South African languages: Exploring the languages of South Africa

February 5, 2024
South African languages: Exploring the languages of South Africa

I always look forward to writing about languages in Africa, so I thought I should put the languages of South Africa under the spotlight. South African languages generate many fascinating discussion topics. For example, South Africa acknowledges 11 official languages, but many other languages do not enjoy the same status. All South African languages contribute to the nation’s immense linguistic diversity. 

If you want to learn more about all African languages, click the link below. If you prefer to take a deep dive into the languages in South Africa, read on. 

Read more: African Languages: A Detailed Look into the Languages of Africa

The Fascinating Origins and History of Languages in South Africa 

The origin of language in South Africa dates back further than every other location on Earth because the African continent served as the birthplace of modern humans. Historians believe humans first migrated to South Africa between 130,000 and 260,000 years ago, which provides some perspective on the length of the country’s linguistic heritage. 

Over such a long period of time, many languages have come and gone. However, we can still see ancient linguistic traces in some of the indigenous languages spoken in South Africa today. Khoekhoegowab, !Orakobab, Nǁng, N|uuki, !Xunthali, and Khwedam are some of the oldest languages in South Africa.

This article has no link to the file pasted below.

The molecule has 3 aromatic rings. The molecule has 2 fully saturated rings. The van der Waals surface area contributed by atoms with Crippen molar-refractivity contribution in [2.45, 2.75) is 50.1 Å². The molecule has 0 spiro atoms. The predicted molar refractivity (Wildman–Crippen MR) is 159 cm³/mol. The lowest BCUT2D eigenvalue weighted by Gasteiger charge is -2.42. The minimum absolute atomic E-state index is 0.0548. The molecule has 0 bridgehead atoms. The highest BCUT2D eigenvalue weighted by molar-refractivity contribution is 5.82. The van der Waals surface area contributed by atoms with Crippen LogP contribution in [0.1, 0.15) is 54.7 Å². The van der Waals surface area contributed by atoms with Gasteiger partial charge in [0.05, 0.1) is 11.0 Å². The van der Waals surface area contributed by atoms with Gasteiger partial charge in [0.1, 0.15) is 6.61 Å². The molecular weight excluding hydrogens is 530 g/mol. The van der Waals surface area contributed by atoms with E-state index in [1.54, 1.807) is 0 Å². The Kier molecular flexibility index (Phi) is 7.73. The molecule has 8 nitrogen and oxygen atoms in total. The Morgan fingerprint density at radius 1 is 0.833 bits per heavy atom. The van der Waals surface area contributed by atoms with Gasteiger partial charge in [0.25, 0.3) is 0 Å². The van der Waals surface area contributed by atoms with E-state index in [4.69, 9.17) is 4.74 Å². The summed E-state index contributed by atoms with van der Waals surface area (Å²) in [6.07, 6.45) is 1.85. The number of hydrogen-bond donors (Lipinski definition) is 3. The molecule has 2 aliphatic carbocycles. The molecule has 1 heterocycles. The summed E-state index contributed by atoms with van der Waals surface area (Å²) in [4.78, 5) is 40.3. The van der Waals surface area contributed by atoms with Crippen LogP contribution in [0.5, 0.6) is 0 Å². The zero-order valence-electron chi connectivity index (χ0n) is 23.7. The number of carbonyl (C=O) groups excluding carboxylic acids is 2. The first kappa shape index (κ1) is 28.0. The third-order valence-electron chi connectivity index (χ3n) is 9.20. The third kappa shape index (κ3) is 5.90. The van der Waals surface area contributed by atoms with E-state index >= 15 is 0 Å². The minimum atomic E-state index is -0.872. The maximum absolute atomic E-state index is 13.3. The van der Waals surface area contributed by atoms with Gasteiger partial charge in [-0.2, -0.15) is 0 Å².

South African Language Families

South African languages are classified into two families: Niger-Congo and Indo-European languages. Let’s take a quick look at these language families before we explore the official languages of South Africa in more detail. 


South Africa’s official languages include nine native African tongues. They all fit into the Niger-Congo language family but are split into subgroups. The Nguni-Tsonga language subgroup includes IsiNdebele, isiXhosa, isiZulu, siSwati, and Xitsonga. The Sotho-Makua-Venda language subgroup contains Sesotho, Sesotho sa Leboa, Setswana, and Tshivenḓa.

These languages then divide into even smaller groups. For example, locals consider IsiZulu, isiXhosa, isiNdebele, and siSwati as Nguni languages, but Xitsonga remains the lone Tswa-Ronga tongue. Sesotho, Sesotho sa Leboa, and Setswana classify as Sotho-Tswana languages, while Tshivenḓa sits off to one side as a Venda language. 


South Africa’s imported languages, English and Afrikaans, fall into the Indo-European language family. Both languages rest on the West Germanic branch of the Germanic language family.

Colonial Languages 

From the 13th century onwards, South Africa’s linguistic map received influence from the native tongues of Europe. Portuguese explorers wished to navigate around South Africa to find a new route to China. They started exploring the African coast in the 13th century and continued through the 14th and 15th centuries, finally rounding the Cape of Good Hope in 1488. 

While Portugal’s explorers focused mainly on mapping the coastline, representatives of the Dutch East India Company harbored greedy intentions when they founded a trading post in Cape Town in 1652. With the establishment of the Dutch Cape Colony, the influence of European languages in South Africa began to expand in earnest.